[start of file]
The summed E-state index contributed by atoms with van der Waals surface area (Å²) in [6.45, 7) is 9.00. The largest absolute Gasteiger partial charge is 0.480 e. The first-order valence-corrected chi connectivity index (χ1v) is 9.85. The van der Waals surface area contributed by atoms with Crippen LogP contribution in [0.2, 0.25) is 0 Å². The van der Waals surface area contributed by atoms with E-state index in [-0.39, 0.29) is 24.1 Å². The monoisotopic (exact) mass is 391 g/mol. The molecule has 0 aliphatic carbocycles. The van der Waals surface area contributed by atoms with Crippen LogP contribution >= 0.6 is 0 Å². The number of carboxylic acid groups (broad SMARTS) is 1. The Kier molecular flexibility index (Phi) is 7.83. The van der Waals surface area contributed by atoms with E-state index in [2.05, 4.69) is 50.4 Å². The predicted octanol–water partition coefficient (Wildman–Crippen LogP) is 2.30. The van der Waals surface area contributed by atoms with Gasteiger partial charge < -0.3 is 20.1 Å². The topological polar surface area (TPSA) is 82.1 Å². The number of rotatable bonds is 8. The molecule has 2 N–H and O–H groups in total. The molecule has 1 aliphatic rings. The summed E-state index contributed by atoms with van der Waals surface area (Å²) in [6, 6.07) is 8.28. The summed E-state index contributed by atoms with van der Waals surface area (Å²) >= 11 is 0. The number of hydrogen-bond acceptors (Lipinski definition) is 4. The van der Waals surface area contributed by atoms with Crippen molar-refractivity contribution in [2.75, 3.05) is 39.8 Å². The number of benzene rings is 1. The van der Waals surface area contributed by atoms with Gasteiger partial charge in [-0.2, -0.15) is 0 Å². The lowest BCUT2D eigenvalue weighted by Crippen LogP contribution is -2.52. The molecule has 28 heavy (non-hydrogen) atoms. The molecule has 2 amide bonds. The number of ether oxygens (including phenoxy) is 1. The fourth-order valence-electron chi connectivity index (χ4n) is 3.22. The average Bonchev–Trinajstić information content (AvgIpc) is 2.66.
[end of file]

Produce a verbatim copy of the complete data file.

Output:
The summed E-state index contributed by atoms with van der Waals surface area (Å²) in [6.45, 7) is 9.00. The largest absolute Gasteiger partial charge is 0.480 e. The first-order valence-corrected chi connectivity index (χ1v) is 9.85. The van der Waals surface area contributed by atoms with Crippen LogP contribution in [0.2, 0.25) is 0 Å². The van der Waals surface area contributed by atoms with E-state index in [-0.39, 0.29) is 24.1 Å². The monoisotopic (exact) mass is 391 g/mol. The molecule has 0 aliphatic carbocycles. The van der Waals surface area contributed by atoms with Crippen LogP contribution >= 0.6 is 0 Å². The number of carboxylic acid groups (broad SMARTS) is 1. The Kier molecular flexibility index (Phi) is 7.83. The van der Waals surface area contributed by atoms with E-state index in [2.05, 4.69) is 50.4 Å². The predicted octanol–water partition coefficient (Wildman–Crippen LogP) is 2.30. The van der Waals surface area contributed by atoms with Gasteiger partial charge < -0.3 is 20.1 Å². The topological polar surface area (TPSA) is 82.1 Å². The number of rotatable bonds is 8. The molecule has 2 N–H and O–H groups in total. The molecule has 1 aliphatic rings. The summed E-state index contributed by atoms with van der Waals surface area (Å²) in [6, 6.07) is 8.28. The summed E-state index contributed by atoms with van der Waals surface area (Å²) >= 11 is 0. The number of hydrogen-bond acceptors (Lipinski definition) is 4. The van der Waals surface area contributed by atoms with Crippen molar-refractivity contribution in [2.75, 3.05) is 39.8 Å². The number of benzene rings is 1. The van der Waals surface area contributed by atoms with Gasteiger partial charge in [-0.2, -0.15) is 0 Å². The lowest BCUT2D eigenvalue weighted by Crippen LogP contribution is -2.52. The molecule has 28 heavy (non-hydrogen) atoms. The molecule has 2 amide bonds. The number of ether oxygens (including phenoxy) is 1. The fourth-order valence-electron chi connectivity index (χ4n) is 3.22. The average Bonchev–Trinajstić information content (AvgIpc) is 2.66.